So, for those of you not quite up on the smaller books of the Tanakh (Old Testament to many of you), there is one that comes into play this time of year. The Book of Esther tells the story of how the Jews, once again, were doomed to be exterminated, this time by a King’s advisor in ancient Persia. Esther, is the hero, saving her people. We celebrate by reciting the Megillah, the WHOLE MEGILLA (for you language buffs who like to know the derivation of slang) and drowning out the villain’s name, Haman, each time it is mentioned with noisemakers called gragers. In Israel this day is also one for dress-up in costumes. It is a wonderful light-hearted festival, following a solemn day of fasting.
The food related to this festival (there ALWAYS is a food) is the hamantaschen, a triangular filled cookie in the shape of Haman’s hat. (Think those tri-cornered hats always shown with pictures of Revolutionary War clothing, and you’ll be close.)
So, while I was preparing and baking the hamantaschen I got to thinking. (Uh oh, there I go again.) Here are some of my random thoughts:
- Just like Christianity incorporated social customs in the scheduling of some holidays (i.e, Christmas for the winter solstice) some people took this Jewish holiday of celebrating how one woman was so very important to developing a International Women’s Day just about the same date. Check it out.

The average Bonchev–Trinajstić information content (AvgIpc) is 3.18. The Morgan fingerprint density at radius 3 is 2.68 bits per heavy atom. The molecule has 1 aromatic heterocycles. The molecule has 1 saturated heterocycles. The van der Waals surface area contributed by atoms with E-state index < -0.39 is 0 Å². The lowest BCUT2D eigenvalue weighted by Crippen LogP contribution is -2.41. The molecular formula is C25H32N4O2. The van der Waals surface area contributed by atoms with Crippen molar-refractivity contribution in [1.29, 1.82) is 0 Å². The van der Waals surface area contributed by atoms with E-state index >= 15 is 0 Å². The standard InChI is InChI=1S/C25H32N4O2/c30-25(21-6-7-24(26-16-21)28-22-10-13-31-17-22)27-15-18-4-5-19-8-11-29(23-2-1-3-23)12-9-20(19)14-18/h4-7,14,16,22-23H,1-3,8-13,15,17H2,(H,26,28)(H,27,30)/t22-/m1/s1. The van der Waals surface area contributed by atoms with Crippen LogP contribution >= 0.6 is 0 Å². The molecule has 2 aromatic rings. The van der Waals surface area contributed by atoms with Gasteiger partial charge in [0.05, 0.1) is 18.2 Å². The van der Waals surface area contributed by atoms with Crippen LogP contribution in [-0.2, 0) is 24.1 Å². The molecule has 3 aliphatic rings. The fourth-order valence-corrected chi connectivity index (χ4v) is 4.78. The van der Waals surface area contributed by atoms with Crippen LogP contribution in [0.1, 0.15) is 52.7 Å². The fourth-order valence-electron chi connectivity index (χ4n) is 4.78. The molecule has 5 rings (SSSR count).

- There are differences in the cookie dough depending on your family’s region of origin. My mom’s recipe is a light cookie dough. I’ve eaten others that are thick and chewy, almost a sweet bread.
- One of the fillings I enjoy is poppyseed. I use a can of the prepared Solo fillings but would like to make it from scratch….as soon as I find a local poppy grower…uh huh.
- A second filling is made typically with stewed prunes and raisins, sweetened with honey and chopped nuts added. This year I used a spicy (flavorful, not hot) plum preserves I made from fruit I gleaned last summer at the historic Hoover Minthorn House in nearby Newberg. As a child President Hoover often stayed with his uncle there and wrote about eating so many plums that he suffered….hmmmm….a level of distress. Anyway, my plum preserves just got an addition of local hazelnuts and it was ready. Just don’t eat too many and you’ll be fine!
- Graham’s favorite is made from apricots, sweetened a bit with honey. A nod to the Mediterranean origin of the holiday, it adds a bright color.
- I remember Sam does not like one of these fillings so much, but since I can’t remember which, I will mail him a box with all…he can share with his friends